William T. Georgis talks process
By Aaron Glickman
Michele Oka Doner, William T. Georgis, Robert Wennet and Mario Cader-Frech at the Wolfsonian Museum
Photo by Manny Hernandez
Georgis would understand the mindset of a collector. He and partner Richard Marshall own a prolific collection. In their New York townhouse, they display works from Julian Schnabel, Alex Katz, Jean-Michel Basquiat, Ed Ruscha and Bruce Nauman.
“There is no stasis,” he continued. “You don’t know what is going to be on a wall. It’s constantly going to change. For certain clients,
this means you create a neutral space to work with all kinds of art.”
From Georgis townhouse: Living room with Shearling run, Georgis-designed zebra-silk-velvet slipper chairs, Maison Jansen Coromandel-topped coffee table, Julian Schnabel painting, vintage disco ball and marble fireplace.
Georgis works with artists in a number of ways – sometimes by purchasing art for a specific project; other times he works with artists collaboratively, often commissioning talent to create site specific pieces.
“At some point I am tired of listening to my own voice,” he said, “so I like to include other people in the dialogue. It’s very exciting when artists help to create environments within a project of mine. I often work with Michele Oka Doner who is a local artist in Miami and also in New York. We work on site-specific pieces or furniture. She is spectacular.”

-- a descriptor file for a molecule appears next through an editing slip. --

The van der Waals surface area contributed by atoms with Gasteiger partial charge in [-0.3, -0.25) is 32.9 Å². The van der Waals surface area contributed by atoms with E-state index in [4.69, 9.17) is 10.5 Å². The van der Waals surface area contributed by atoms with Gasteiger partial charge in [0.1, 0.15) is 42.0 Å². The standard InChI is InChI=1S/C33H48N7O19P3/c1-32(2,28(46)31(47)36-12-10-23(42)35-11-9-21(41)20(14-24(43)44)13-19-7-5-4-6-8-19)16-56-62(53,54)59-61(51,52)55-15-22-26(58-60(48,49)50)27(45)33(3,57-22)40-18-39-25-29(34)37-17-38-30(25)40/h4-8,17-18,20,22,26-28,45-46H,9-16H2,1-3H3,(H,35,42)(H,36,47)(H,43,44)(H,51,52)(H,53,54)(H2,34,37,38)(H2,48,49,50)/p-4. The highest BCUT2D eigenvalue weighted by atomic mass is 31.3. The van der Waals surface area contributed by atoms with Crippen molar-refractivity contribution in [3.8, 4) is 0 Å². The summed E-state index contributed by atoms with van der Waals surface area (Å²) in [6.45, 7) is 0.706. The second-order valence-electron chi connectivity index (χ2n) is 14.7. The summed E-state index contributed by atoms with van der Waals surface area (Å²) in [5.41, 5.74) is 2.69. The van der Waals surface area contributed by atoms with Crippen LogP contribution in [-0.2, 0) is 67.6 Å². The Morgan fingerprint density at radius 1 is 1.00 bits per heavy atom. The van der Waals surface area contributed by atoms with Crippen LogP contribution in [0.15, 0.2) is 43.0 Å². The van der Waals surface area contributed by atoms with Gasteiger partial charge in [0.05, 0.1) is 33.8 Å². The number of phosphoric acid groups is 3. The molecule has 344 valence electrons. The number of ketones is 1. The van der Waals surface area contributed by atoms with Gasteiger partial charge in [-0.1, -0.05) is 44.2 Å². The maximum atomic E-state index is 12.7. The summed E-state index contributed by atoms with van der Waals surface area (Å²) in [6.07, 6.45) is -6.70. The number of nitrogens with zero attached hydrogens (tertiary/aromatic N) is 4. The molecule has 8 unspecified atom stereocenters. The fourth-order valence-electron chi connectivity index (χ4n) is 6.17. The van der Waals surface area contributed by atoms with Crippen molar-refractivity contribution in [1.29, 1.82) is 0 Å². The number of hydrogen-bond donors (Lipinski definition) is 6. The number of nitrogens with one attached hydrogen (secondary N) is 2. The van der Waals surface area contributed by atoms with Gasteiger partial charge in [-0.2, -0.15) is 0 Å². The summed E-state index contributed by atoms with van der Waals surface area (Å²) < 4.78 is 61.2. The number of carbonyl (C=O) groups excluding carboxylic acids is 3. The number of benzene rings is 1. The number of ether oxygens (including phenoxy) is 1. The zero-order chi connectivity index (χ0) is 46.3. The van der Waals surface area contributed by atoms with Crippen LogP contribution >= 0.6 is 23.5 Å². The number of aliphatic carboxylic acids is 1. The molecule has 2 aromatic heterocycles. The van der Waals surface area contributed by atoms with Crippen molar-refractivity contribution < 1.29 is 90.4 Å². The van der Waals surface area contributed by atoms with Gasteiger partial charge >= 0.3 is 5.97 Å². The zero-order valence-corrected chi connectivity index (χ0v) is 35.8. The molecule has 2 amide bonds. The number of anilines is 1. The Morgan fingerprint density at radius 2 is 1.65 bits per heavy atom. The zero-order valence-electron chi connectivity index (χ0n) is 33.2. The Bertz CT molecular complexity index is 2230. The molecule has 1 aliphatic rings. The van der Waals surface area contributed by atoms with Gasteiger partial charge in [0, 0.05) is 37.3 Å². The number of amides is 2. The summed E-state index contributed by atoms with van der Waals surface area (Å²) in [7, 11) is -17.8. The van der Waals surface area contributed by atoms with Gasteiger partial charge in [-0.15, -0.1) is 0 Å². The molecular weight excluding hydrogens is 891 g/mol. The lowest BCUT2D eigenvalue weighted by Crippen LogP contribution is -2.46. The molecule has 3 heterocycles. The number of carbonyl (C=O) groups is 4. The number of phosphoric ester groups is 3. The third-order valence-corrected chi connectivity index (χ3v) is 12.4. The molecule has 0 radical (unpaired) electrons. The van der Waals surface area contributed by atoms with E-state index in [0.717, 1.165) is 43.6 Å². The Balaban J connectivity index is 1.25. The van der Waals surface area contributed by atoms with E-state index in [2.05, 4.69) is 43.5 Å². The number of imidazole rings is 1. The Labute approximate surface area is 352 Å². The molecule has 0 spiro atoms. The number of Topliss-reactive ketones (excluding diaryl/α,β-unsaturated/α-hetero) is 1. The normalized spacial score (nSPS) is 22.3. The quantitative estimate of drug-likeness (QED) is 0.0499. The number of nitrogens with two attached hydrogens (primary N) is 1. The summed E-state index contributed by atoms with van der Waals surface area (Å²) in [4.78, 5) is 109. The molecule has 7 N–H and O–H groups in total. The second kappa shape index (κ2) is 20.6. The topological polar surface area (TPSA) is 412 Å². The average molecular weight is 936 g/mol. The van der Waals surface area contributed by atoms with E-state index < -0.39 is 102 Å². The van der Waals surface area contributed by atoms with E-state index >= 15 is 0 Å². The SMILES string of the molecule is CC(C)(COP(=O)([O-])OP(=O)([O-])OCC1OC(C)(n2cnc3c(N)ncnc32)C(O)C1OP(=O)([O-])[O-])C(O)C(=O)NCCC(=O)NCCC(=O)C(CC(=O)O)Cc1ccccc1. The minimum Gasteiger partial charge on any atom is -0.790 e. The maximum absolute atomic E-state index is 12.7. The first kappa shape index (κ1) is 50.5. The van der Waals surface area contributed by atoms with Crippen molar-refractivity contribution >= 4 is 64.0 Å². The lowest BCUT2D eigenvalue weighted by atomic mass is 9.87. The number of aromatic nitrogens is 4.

Georgis, like many great creators, allows the process to do its work on him. This freedom is evident in his working relationship with Oka Doner.
From Georgis townhouse: View from entrance to kitchen, dining and living room featuring William Dobson Plexiglass table, Corian counter and island, Dorothy Schindele barstools, and Alex Katz painting (reflected in mirrored screen).
Georgis appears to enjoy the freedom that working with artists provides. In fact, the name of his book, Make it Fabulous, is derived from that very freedom. Many of his clients give Georgis free rein on projects by simply saying, make it fabulous. And in the same vein that clients provide Georgis with creative autonomy, he provides his artists with much of that same independence.
“I’m really blessed that many of my clients are risk takers,” he said. “If you’re handing over your environment to an artist and saying - Do Something - you don’t really know what you’re going to get. So the client has to be willing to take that risk and let it happen. We’ve given artist Virgil Marti entire rooms and he’s created sculptural installations that are a part of a sequence that people live in.”
With art as a central element of his collaborative process, Georgis is no stranger to the art fair circuit and equates coming to town for Art Basel to a homecoming, describing the experience as antic.
William T. Georgis with Joyce Varvatos and daughter Thea in front of W South Beach
Photo by Manny Hernandez
The art fair circuit, he admits, can be repetitive. Yet Georgis notes that Miami Art Week stands out not only for the opportunity it provides to see blue chip art, but also for the opportunity it provides to see art by young artists from around the world, and specifically artists from Miami.
“It’s about looking, really looking, and finding people you don’t know about.”
Georgis will have plenty of opportunity to find new artists during Art Basel 2013 and Miami Art Week. With organizations like Cannonball, Locust Projects, the Bake House Arts Complex and Fountainhead Studios harvesting local artists, Georgis might very well discover some fresh talent - the next hot sculptor or painter - who will assist him in making it fabulous.